The Graphical Processing Unit (GPU) workstation: a photographic tutorial.

The parts list for this workstation was originally written by Ross C. Walker, available at ambermd.org/gpu. I decided to use a few different components to keep the workstation significantly cooler. The build took about an hour.

First, we have our empty case. The case must be compatible with the size of the motherboard, which is the absolute key to the GPU workstation. For this specific build, the case has a few nice features external HD dock to ease data back; side-panel 200mm fan to cool the GPUs; five internal quick-change HD bays; space for two 200mm fans on top, two 120mm fans on front, one 200mm fan on right side, and one 120mm fan on back.

Case

 Figure 1. Empty case.

Next we install the motherboard, CPU, and power supply.

Mobo, CPU, PSU

Figure 2. Motherboard, power supply unit (PSU), and CPU. Before installing the PSU into the case, I attached all the power cables for the workstation, easing installation and organization of the system build. The cooling fan for the PSU faces down (left in figure) and the case has a grill to allow air to flow for the PSU. Counterclockwise from top-left of the motherboard: audio peripheral to case, USB peripheral to case, power-switch/reset-switch/HD status to case, sata to internal HD, sata to external HD on case, main motherboard power (and external USB to case above), CPU fan power, CPU and CPU cooler, 12V power to motherboard.

Now the GPUs. Reference cards (EVGA GTX 780) were used because of their superior cooling design. This cooling design is critical to a robust, stable workstation (which so far has been working 24/7 for 1+ year). 

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Figure 3.1 Four GTX 780 GPUs. Cooling design: air is drawn in from the left inlet on the card and exhausted to the right of the card. Importantly, cool air is drawn from the case (as opposed to very hot air from the adjacent cards on a standard cooling design with twin fans) and exhausted to right, which exits the rear of the case. Thus the heat generated by the GPUs is exhausted outside the case.

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 Figure 3.2. GTX 780 GPU air inlet.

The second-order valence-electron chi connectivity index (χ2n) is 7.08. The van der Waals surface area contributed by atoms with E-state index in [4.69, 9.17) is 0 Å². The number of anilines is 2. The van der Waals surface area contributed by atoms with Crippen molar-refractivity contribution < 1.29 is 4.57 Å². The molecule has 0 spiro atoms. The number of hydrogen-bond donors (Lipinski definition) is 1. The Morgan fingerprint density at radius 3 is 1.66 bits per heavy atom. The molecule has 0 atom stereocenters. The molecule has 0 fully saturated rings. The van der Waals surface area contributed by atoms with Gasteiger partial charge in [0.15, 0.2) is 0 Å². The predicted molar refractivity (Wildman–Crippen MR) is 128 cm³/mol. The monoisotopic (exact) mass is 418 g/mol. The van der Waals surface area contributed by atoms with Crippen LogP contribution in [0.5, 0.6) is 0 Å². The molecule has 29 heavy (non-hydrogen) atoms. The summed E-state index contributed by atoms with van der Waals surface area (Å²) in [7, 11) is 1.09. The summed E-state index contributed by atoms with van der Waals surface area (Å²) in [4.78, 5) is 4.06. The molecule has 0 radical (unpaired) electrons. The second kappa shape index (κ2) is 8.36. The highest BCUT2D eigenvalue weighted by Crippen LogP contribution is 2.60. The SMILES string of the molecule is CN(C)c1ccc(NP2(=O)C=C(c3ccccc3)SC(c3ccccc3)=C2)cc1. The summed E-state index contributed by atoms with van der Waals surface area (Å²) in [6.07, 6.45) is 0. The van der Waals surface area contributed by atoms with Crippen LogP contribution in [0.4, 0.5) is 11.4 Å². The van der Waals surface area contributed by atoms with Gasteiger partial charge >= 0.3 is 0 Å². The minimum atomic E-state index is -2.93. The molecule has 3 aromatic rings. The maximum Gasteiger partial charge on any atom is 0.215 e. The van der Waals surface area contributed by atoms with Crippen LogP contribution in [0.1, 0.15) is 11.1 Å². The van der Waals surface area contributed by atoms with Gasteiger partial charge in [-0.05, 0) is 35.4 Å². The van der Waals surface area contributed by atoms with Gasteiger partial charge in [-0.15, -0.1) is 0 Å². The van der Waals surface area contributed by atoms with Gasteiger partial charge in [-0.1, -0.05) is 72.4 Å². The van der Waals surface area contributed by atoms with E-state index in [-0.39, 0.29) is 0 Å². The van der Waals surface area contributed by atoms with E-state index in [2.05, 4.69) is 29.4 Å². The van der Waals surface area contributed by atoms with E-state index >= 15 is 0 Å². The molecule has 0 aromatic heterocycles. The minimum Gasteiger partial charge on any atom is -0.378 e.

The GPUs are installed easily. The gates on the rear of the case abreast the PCI slots are removed (all of them for four GPUs) with a screwdriver. The GPUs are installed by first securing the PCI interface, you should hear a click. This may take a good strong push to hear the click (make sure the clip on the motherboard is in the open position and seating the GPU into the PCI slot will close this clip producing the "clicking" sound). To make seating the GPUs a bit easier, align the HDMI females on the GPU into the slots of the case, tracking the slot all the way until the GPU is fully seated. Remember seating is complete only after you hear the "click". Finally, secure the GPU to the case with the screws that were securing the gates to the case. Trick: do not fully tighten these screws until all four GPUs are seated. You may want to make small adjustments to make sure the GPUs do not touch each other and securing them with the screws.

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Figure 4.1. Seated GPU.

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Figure 4.2. Seated GPU PCI zoom.

 

Repeat the seating procedure outlined above to install all four GPUs. With all four GPUs properly seated, secure the GPU installation by tightening the screws between the GPU and the case.

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Figure 5. All four GPUs are seated and installed. The screws that secure the GPUs to the case (top) can now be tightened to prevent the GPUs from touching adjacent GPUs.

Finally, we plug in the power cables from the PSU to the GPUs. Now with all the components installed on the motherboard, attaching the power cables to the PSU is much more difficult. Thus, if you haven't already done so in your own build, attach all power cables to the PSU before you install the PSU. In this build, notice how the cables are mindfully plugged so the cables naturally bend away from the GPUs so air flow in the case is smooth.

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Figure 6. All done. Clean wiring and methodical installation makes for a simple and stable GPU workstation.

The build is now complete. The right panel is secured (which has a 200mm fan and is plugged into one of the three system fan outlets on the motherboard), the AC cable attached to the PSU, power up, and post.

After the system posts, you can install the OS of your choice. If you have a small cluster or a single workstation, a free Linux OS like Ubuntu works well. Once your OS is installed, download the NVIDIA drivers and toolkits from the NVIDIA website (specific to architecture, OS, and GPU version). If you are using a recent version of Ubuntu (say 14.04), you will need to perform a few steps to get your NVIDIA system running. You should have a second computer ready so you can follow the multi-step instructions. This process took me a few hours to go from post to fully installed NVIDIA drivers and toolkits, capable of running CUDA code like pmemd.cuda in AMBER14 (see ambermd.org/gpu).

Note you will want to make sure the NVIDIA driver and toolkit are *both* compatible with your GPU (GTX 7-series), architecture (x86), and OS (Ubuntu 14.04). After you download the appropriate driver and toolkit, you will need to disable nouveau (blacklist) and shutdown Xorg (sudo services lightdm stop). Then login to your OS with your username and password, run the NVIDIA installer, follow the prompts.

Installation of NVIDIA drivers and toolkit can be complicated by system-specific setup, gcc version, etc. For me, an issue arose that the OS would not load properly. The issue was the numlock greeter, which I had to disable. The lesson: be patient and use online forums to help you debug peculiar errors during installation.